What Is Insubordination?

Insubordination is the act of willfully ignoring, disobeying, or refusing to follow direction from an authority figure or group. It is a term more commonly used within the military, but one that is also applicable to the workplace, where it involves an employee refusing to follow directions from their manager, another superior, or from the organization as a whole.

Insubordination is a type of misconduct that can have far-reaching effects within an organization. It can damage the overall functioning of the organization, undermine an authority figure’s credibility, or damage morale and productivity. Insubordination is generally perceived to be a serious offense, and is often grounds for disciplinary action, including discharge from military service or a letter of termination from an employer.

What Are Examples of Insubordination?

Specific examples of insubordination will be unique to the individual or organization where they occur. However, here are some common examples of behaviors and actions that could be classified as insubordination:

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It’s important to distinguish insubordination from other problematic behaviors like harassment or absenteeism. However, insubordination is often accompanied by other forms of misconduct.

What Is Considered Insubordination at Work?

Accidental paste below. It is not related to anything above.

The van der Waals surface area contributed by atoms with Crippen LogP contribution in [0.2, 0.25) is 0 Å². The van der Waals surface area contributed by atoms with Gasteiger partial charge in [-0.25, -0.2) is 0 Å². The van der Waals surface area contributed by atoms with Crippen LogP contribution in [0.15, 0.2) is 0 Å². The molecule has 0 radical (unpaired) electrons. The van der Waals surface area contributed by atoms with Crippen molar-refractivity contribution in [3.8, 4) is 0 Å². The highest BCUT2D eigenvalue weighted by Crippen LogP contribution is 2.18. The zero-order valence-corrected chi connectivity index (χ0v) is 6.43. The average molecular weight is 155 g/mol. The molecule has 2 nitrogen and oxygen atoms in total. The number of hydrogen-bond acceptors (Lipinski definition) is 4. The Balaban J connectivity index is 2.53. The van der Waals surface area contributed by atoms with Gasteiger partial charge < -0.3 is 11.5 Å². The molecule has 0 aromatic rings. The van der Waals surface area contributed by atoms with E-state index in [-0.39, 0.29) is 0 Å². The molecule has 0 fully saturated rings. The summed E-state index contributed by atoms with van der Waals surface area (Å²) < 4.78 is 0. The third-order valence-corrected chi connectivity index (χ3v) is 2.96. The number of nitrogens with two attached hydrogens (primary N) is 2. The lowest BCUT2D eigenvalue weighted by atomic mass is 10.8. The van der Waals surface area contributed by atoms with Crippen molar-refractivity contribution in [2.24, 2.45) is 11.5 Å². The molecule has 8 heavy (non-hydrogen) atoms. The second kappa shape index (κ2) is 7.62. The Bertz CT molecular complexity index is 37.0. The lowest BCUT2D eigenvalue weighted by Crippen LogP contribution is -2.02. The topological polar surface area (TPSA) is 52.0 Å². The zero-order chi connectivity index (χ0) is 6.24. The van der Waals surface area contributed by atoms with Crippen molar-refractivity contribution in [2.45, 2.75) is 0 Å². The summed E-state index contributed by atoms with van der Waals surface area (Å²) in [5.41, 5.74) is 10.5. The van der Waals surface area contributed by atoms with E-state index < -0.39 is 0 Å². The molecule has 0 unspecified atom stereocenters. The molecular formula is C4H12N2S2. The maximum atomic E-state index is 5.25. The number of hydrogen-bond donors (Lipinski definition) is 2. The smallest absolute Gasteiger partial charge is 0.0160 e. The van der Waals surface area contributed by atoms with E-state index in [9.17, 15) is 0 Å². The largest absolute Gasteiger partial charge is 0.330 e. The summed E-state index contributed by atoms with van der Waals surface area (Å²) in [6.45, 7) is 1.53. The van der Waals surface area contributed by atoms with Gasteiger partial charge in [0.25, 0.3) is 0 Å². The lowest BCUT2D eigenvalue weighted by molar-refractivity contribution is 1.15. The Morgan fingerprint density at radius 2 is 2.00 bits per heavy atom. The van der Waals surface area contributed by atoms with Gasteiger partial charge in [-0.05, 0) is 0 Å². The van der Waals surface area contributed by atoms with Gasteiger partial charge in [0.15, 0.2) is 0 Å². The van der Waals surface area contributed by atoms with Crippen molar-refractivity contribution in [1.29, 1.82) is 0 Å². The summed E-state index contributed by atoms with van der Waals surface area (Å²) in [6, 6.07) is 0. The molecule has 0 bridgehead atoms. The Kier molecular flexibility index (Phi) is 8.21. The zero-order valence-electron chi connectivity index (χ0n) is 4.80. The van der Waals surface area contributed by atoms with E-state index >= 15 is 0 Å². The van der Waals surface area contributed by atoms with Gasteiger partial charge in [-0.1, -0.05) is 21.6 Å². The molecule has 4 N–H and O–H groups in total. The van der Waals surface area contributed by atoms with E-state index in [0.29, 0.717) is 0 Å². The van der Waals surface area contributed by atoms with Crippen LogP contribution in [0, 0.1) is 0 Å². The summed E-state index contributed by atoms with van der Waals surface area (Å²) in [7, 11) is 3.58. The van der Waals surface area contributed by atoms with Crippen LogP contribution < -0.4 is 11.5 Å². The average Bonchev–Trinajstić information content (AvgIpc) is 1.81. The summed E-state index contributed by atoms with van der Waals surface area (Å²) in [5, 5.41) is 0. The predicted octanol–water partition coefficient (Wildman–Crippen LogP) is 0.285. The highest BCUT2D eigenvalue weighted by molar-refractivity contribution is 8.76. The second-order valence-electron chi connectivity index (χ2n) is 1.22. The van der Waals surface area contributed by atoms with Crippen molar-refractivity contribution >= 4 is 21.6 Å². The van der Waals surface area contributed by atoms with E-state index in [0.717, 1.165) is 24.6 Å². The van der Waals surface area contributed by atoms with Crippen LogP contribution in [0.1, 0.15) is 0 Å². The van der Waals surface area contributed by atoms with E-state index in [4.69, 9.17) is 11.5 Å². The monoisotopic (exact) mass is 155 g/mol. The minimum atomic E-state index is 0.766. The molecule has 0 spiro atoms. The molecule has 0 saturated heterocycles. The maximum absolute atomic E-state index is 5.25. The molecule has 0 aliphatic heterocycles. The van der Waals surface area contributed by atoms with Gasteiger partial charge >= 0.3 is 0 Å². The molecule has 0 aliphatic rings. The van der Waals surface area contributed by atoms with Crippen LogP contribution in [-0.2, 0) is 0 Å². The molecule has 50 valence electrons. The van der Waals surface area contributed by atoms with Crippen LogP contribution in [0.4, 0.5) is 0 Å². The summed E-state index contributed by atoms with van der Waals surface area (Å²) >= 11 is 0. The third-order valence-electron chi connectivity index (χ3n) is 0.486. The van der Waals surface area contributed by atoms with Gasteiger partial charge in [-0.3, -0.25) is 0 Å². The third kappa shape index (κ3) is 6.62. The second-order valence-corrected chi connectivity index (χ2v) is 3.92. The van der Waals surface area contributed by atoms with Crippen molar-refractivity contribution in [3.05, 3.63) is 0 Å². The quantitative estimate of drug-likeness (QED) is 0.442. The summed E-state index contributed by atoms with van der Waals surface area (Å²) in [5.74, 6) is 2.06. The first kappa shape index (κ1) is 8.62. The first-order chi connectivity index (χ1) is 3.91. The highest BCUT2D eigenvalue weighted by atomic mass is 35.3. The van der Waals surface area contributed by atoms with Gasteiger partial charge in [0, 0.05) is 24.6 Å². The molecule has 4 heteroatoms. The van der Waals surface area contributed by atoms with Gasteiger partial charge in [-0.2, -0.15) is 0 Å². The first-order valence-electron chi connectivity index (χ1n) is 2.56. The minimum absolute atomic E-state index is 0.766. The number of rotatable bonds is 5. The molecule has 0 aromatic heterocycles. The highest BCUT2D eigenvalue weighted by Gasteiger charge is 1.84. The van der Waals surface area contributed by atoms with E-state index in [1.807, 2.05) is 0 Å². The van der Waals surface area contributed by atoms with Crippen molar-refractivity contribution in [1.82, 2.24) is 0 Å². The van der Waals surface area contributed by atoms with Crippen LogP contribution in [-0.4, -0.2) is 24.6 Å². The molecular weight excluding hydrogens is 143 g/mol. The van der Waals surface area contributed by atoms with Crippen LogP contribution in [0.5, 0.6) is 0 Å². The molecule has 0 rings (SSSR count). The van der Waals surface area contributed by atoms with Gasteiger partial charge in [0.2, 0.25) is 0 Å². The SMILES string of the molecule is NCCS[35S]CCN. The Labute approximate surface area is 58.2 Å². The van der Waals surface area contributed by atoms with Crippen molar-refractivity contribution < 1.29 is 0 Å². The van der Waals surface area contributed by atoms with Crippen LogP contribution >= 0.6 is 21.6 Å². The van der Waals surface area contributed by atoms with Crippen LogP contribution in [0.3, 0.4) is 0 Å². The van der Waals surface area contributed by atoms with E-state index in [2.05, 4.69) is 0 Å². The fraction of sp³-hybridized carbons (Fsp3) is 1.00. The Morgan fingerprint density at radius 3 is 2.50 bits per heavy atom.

Officially, insubordination at work has occurred when the following three factors have taken place, according to SHRM:

  1. An employer makes a lawful and reasonable request of an individual employee or employees as a whole.
  2. The employee receives the order.
  3. The employee refuses to accept, follow, or carry out the order.

The direction can be verbal, written, or defined as part of an employee’s job description. It can be passed down from a supervisor to their direct reports, from the business owner or from another authority figure. The employee’s receipt of the direction does not require a formal acknowledgement; it can be as informal as being present in a meeting or reading an email containing the instruction.

The key differentiator between insubordination and other types of misconduct is the employee’s willful intent to defy an order. They can do this by verbally saying they will not complete the order, ignoring the order (also called a nonverbal refusal), or taking an unreasonable amount of time to complete the order.

It is not insubordination if the employee misunderstands instructions, does not receive the direction, or is otherwise unable to complete a task because of a misunderstanding or obstruction. Additionally, if an employee refuses to carry out an action that is illegal, unethical, or unsafe, it is not considered insubordination.

What Are the Grounds for Insubordination?

The specific grounds for insubordination can vary depending on the unique circumstances and the policies and procedures of an organization. As described above, insubordination requires a clearly communicated order from the employer and an employee’s willful actions to undermine or refuse to follow the order. The grounds of insubordination for dismissal typically require an egregious act of insubordination or repeated acts that have been documented and culminate in eventual termination.

What Is the Difference Between Insubordination and Misconduct?

Insubordination is a specific type of misconduct that involves disobedience or refusal to follow orders from a superior. Misconduct is a broader term that refers to behavior considered inappropriate or wrong within a particular context. Misconduct can take many forms and include a wide range of behaviors, such as insubordination, theft, harassment, fraud, or violation of company policies or local and federal laws.